CA Release Automation, I get why people use Jenkins as a deployment tool as well as a build tool but it's not designed for deployment.. No built-in structure for it, it has to be tweaked to work unlike Bamboo which builds and deploys and can maintain branch separation


As someone whose projects have covered Python, PHP and JavaScript, Jenkins has usually been my choice for work projects. It's powerful and flexible enough that you can do a lot with it, and it can turn its hand to most languages. Though I last used it before Docker really became popular, so if I'm in the market for a CI solution again I'll maybe take a look at some of the container based ones.

For open source projects I usually use Travis CI since it's free and easy to set up.

I also sometimes use Sismo. It's not a CI server in the usual sense, and you should use it alongside a more conventional CI server, but it's useful if you just want to make sure your test suite gets run on every commit.


Gitlab CI/CD on self hosted Gitlab + one big runner for builds (creates raw artifacts and docker images) set up to run concurrent jobs, and one runner per env for CD.
Working on shifting to plain K8S fed from the images built by the builder mentioned above.


I'm on the CD team at Airbnb. We're in progress of migrating to Spinnaker.

It is the most powerful deploy tool out there but it's also a beast to run. We have a team of 5 engineers to manage it.


I have looked at Spinnaker a year ago, at that time you had to use both Redis and Cassandra as databases for it. It seems like most of the infrastructure costs would go to feed the spinnaker instead of the actual backend applications.. :D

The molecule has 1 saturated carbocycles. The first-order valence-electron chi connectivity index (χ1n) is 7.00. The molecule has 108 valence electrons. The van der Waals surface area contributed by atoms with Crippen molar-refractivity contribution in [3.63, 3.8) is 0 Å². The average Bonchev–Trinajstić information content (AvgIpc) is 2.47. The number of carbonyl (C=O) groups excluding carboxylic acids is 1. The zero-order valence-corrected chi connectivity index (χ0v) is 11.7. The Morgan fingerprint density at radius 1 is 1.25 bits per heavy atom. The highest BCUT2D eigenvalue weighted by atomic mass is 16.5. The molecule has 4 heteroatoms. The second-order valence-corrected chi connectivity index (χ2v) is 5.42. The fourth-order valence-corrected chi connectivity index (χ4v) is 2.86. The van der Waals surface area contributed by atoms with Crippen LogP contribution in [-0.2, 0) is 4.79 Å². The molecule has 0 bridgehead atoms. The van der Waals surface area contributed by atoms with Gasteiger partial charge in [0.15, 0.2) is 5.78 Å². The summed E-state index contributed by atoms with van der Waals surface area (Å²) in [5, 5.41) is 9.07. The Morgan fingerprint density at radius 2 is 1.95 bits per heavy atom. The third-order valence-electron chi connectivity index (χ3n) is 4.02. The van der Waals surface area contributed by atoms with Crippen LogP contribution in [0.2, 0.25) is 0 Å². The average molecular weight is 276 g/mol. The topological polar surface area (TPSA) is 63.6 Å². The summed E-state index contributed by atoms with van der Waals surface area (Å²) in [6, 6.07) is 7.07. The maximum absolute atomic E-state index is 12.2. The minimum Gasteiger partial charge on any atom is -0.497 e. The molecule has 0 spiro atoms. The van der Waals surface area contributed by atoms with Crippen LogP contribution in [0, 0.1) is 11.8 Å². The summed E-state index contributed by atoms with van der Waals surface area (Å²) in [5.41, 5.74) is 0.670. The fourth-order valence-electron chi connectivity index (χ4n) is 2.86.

Cassandra is no longer a requirement :)

We back it with S3, Redis and RDS


We're using enterprise git and travisCI at my work and it's been great to use. I prefer build configs in the project, travis does that very well and the flexibility it offers us in how we approach our pipelines has been awesome.

edit: props to TravisCI support, we've had a few late nights do to different issues and they are responsive and very much engaged with their customers.


  • we are building in one of their supported languages
  • we are building a docker image
  • we are building a docker image in their docker image
  • we deploy to code deploy
  • we deploy to S3
  • we deploy to ECS (not supported, wrote own script)

Hopefully I can free up some time this year to explore some other ones; gitlab is awesome but until they fix their performance issues (idk, maybe they did it's been a few years) it's a huge no go for me.


We use both Jenkins and Azure pipelines at work. I much prefer Azure DevOps(vsts).


Gitlab's ci/cd... Runners are set up on private server, and not shared. Runner containerize the code, and then deploy on designated server/s.


It's GitLab runners for CI and Jenkins for CD. CI uses configurations part of repo and its clean and neat. Jenkins is the legacy scripts and tools put together to do some tricks during deployment on to test setups.


Definitely Drone.io, I love how easy it is to setup and how familiar the syntax is since everything runs in a container.


Gitlab and Jenkins at work and github and Travis and Appveyor at home


I use Travis CI for Open Source Projects hosted on Github
and AWS CodePipeline for projects that use AWS.
I have yet to use a Drone but it sounds interesting.